You’re the second person that I’ve interviewed or even have known with all the hundreds of maybe thousands of people that we’ve been lucky to meet the diabetes community who has been able to stay in the military after a type one diabetes diagnosis. So I’d say that’s pretty remarkable. And I’d love let’s just start right there. Can you tell me what happened where what was going on when you were diagnosed?

 

Jason Cyr  6:42

This was, oh, gosh, it was 2011. I was deployed to sock see the Special Operations Command Horn of Africa. And I was working in Kenya for that organization, basically, helping to do some work with with the Kenyan military. And we kind of set up well, that kind of we had set up an American style Ranger School there. And I was helping a lot of the officers and enlisted folks just make that organization and that school run more smoothly. I am a Ranger School graduate. My career started actually, in the 75th Ranger Regiment, specifically a third Ranger Battalion, spent most of my time at sea company. But so I was there. And we were, were doing some training. And because we were living in the Mount Kenya area of Kenya, it was that elevation. If I recall correctly, this is going back a few years now. I think it was about 11,000 feet or living that. And so I and I was running every day, I was probably running 10 miles a day or something like that, just because I didn’t have my my bicycle there. And I was running with some Kenyans. And so I just kind of had some signs and symptoms, you know, the polydipsia polyuria weight loss, and I just sort of chalked it up to Hey, I’m eating different foods, and I’m living in at times in an austere environment and running every day. And like I said, at elevation, so I just kind of dismiss those things.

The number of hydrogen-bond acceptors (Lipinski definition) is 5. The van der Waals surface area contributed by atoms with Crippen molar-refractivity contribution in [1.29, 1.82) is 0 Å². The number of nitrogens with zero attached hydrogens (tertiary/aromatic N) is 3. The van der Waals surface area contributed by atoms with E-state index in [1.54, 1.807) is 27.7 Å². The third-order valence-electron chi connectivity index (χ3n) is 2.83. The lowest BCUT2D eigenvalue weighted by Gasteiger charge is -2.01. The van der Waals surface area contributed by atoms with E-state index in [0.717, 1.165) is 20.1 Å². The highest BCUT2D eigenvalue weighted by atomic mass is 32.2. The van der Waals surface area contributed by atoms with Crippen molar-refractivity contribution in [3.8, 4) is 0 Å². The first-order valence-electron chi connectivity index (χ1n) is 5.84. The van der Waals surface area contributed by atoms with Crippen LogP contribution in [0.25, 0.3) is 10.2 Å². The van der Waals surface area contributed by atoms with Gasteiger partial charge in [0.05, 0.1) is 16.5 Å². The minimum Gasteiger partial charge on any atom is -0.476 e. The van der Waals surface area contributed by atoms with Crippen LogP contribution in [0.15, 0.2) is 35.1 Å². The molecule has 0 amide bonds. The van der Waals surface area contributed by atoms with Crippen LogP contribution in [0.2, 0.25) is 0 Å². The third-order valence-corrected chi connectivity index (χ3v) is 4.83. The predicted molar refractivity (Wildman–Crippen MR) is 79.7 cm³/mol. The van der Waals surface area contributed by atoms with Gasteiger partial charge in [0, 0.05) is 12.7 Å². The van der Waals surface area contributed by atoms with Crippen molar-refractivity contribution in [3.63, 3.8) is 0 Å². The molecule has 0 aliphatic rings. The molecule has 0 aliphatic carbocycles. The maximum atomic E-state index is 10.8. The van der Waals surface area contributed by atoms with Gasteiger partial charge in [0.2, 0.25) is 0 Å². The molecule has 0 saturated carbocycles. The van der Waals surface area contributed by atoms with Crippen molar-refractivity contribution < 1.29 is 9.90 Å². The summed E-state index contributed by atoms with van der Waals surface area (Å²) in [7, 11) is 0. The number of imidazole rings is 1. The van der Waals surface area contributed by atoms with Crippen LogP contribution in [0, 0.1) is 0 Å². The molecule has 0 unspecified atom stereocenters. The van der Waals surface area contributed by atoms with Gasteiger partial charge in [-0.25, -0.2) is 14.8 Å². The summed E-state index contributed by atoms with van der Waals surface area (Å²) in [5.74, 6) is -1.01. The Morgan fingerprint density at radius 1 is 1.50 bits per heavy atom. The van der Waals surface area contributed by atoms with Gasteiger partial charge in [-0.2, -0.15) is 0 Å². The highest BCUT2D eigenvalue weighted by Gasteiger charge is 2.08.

Stacey Simms  8:06

And I’m gonna just jump in polydipsia polyuria really thirsty really have to pay?

 

Jason Cyr  8:10

Yeah, exactly. just translate for me and drink. Yeah, sure. And drinking like a gallon of water that you know, cup. You know, I don’t know. I betcha I was drinking a gallon of water a day. But I just sort of chalked it up to like, Oh, it’s fine. I’m a special forces guy. This is normal. You know, we’re supposed to be able to just sort of, I guess suck it up. Anyway, I did have a medic with me on the deployment of Special Forces medic at 18 Delta. And he multiple times said, Hey, you should there’s something wrong with you. You’ve got to go get checked out. So I think he had reached out to the our battalion surgeon and the surgeon had had come down to to actually go and climb Mount Kenya with me. Like on a weekend, a four day weekend we had off. And so anyway, we went climbing mountain and after that, he said, Hey, you got to go get looked at so I had a meeting with I think that defense attache at the at the embassy in Nairobi A few days later. And so I said, Yeah, when I go down there, I’ve got to meet with him. I’ve got to brief him on some stuff that we’re doing. And I’ll go get checked.

So I go down to the hospital after the briefing. And I present with like a blood sugar of like 840 I think, a one C of like 14. So at that point, obviously we knew something was wrong. superfit guy didn’t think it was type two, but I was thinking I can’t be type one. I’m 36 years older, or whatever it was 37 maybe at the time, wow. That of course starts a cascade effect where they evacuate back to I think we’re in Djibouti at that time, and then eventually on to launch to Germany, where, you know, I got some more testing, done some more formal testing done and they said, hey, you’ve got type 1 diabetes. So you know, after probably a 15 minute pity party, I said Well, I’m gonna have to own this. So I went from there. Yeah, I guess at that point, I went to Fort Belvoir and Walter Reed Medical Center and got some more things done, figured out and then I went into the what’s called the ward Transition battalion where they basically start proceedings to, you know, put you out or medically retire or whatever out of the military.